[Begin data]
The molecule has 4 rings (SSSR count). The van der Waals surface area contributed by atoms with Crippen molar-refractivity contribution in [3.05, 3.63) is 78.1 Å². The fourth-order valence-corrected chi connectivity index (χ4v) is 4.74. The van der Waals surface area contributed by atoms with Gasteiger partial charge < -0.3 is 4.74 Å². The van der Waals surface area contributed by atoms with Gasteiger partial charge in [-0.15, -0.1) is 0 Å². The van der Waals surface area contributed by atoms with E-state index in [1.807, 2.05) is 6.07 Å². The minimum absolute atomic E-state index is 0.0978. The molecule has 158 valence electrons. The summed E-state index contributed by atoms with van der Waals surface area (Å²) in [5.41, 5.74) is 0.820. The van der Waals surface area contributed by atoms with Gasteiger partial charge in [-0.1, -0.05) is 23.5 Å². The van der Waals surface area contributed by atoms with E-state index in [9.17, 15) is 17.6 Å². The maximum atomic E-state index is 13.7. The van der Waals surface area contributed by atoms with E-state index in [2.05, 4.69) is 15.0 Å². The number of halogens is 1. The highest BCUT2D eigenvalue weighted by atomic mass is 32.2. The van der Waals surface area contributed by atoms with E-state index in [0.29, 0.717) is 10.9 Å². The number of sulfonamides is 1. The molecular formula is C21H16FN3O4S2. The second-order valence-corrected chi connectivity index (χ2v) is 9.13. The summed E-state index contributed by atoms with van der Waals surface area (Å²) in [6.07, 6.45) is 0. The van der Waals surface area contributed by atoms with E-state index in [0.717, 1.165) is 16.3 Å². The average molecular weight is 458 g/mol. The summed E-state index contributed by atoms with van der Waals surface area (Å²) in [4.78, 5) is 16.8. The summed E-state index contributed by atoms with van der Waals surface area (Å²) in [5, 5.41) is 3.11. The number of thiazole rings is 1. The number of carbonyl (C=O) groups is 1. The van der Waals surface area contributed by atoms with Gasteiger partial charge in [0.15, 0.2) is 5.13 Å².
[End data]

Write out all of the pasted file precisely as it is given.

The molecule has 4 rings (SSSR count). The van der Waals surface area contributed by atoms with Crippen molar-refractivity contribution in [3.05, 3.63) is 78.1 Å². The fourth-order valence-corrected chi connectivity index (χ4v) is 4.74. The van der Waals surface area contributed by atoms with Gasteiger partial charge < -0.3 is 4.74 Å². The van der Waals surface area contributed by atoms with Gasteiger partial charge in [-0.15, -0.1) is 0 Å². The van der Waals surface area contributed by atoms with E-state index in [1.807, 2.05) is 6.07 Å². The minimum absolute atomic E-state index is 0.0978. The molecule has 158 valence electrons. The summed E-state index contributed by atoms with van der Waals surface area (Å²) in [5.41, 5.74) is 0.820. The van der Waals surface area contributed by atoms with Gasteiger partial charge in [-0.1, -0.05) is 23.5 Å². The van der Waals surface area contributed by atoms with E-state index in [9.17, 15) is 17.6 Å². The maximum atomic E-state index is 13.7. The van der Waals surface area contributed by atoms with E-state index in [2.05, 4.69) is 15.0 Å². The number of halogens is 1. The highest BCUT2D eigenvalue weighted by atomic mass is 32.2. The van der Waals surface area contributed by atoms with E-state index in [0.29, 0.717) is 10.9 Å². The number of sulfonamides is 1. The molecular formula is C21H16FN3O4S2. The second-order valence-corrected chi connectivity index (χ2v) is 9.13. The summed E-state index contributed by atoms with van der Waals surface area (Å²) in [6.07, 6.45) is 0. The van der Waals surface area contributed by atoms with E-state index in [0.717, 1.165) is 16.3 Å². The average molecular weight is 458 g/mol. The summed E-state index contributed by atoms with van der Waals surface area (Å²) in [4.78, 5) is 16.8. The summed E-state index contributed by atoms with van der Waals surface area (Å²) in [5, 5.41) is 3.11. The number of thiazole rings is 1. The number of carbonyl (C=O) groups is 1. The van der Waals surface area contributed by atoms with Gasteiger partial charge in [0.15, 0.2) is 5.13 Å².